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Home Press Press Reviews General Saul Berson: Not Here, Not Now - Cadence Review

Saul Berson has assembled a quartet of unconventional instrumentation - that is, including alto sax, guitar, accordion and bass without drums.  The result is a CD of engaging music involving implicity percussiveness that consists of the effective use of dynamics and bassist Paul Blaney's puls to push the music.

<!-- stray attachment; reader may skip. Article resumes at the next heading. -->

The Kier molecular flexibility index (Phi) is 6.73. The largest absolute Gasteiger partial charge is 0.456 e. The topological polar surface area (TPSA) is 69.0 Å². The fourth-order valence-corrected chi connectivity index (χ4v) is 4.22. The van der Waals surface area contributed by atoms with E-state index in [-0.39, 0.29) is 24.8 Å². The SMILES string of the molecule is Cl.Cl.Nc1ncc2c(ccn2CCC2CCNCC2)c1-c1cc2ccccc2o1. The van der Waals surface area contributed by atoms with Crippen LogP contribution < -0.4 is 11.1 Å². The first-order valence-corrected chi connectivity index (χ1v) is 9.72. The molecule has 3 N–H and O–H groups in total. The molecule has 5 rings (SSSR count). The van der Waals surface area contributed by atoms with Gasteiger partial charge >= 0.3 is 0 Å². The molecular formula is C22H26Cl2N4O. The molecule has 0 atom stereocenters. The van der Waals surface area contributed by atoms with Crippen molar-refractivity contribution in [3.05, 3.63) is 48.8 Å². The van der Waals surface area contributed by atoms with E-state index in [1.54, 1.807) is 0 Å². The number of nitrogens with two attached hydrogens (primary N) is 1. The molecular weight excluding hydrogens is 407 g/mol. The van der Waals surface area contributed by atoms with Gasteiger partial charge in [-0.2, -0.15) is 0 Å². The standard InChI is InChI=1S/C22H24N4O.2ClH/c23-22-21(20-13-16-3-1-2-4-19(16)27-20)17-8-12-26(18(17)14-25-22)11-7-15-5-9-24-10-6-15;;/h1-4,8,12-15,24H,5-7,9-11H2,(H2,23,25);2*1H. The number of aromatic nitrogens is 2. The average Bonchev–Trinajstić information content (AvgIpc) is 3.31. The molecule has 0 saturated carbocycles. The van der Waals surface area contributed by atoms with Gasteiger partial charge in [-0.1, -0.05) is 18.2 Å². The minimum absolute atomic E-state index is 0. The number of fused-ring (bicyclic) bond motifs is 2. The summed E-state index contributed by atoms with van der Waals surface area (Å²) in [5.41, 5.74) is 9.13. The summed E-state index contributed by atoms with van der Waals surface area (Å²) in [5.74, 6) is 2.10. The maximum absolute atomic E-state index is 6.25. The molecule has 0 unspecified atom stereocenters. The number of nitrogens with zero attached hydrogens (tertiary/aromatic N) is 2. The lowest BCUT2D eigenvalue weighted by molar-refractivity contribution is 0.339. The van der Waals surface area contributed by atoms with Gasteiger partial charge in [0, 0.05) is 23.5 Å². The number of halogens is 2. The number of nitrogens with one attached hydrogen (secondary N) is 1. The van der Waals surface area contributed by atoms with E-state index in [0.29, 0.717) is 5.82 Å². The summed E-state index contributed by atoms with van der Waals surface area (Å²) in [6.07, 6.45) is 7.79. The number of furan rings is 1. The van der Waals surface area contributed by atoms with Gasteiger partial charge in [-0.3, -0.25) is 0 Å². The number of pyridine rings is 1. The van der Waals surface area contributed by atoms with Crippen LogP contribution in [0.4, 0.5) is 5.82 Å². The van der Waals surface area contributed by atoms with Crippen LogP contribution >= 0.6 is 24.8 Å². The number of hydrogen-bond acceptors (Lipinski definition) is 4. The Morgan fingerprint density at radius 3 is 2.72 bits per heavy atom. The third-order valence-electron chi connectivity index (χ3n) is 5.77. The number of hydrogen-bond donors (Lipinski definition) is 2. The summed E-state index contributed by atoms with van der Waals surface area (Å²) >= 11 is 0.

Berson's mother is from india and he himself spend a number of years living in the Middle East, and so his interests extend beyond convensional Jazz boundarires to absorb influences from around the world.  For instance, Not Here, Not Now is a tidy little tango of loping bass lines, not at all investigating the dramatic extremes of Astor Piazzolla.  Instead, "Not Here, Not Now" is colored by accordonist Kim Darwin's lushness as Berson improvises over the entangled rhythms.  In contract, or perhaps along the same themes of cultural inclusion, Berson starts the next tuen, "Forbidden Sand," with a finely developed cadenza suggestive of the taragato befor ethe unconvensionally metered tune proceeds, Berson and guitarist Tony Wilson playing the rapid unison lines with fluidity.  Then, "H-J2" wavers between ballad and tone poem, its start and bending of notes reminiscent of "Crepuscule With Nellie" before it ventures into its own unfamiliar territory.  "Full Circle" features all of the members of teh group, Blaney's first assertion of the same notes actually creating a foundation for Berson's and Wilson's off-the-beat melody before the composition's several sections settle into a movement smoothed by Darwin's drawing out of the chords over an entire measure.  Performing mostly in the upper register, Berson balances the delicacy of his tone with the full-bodies and culturally infused sound of the accordion to bring forth in many of his influences.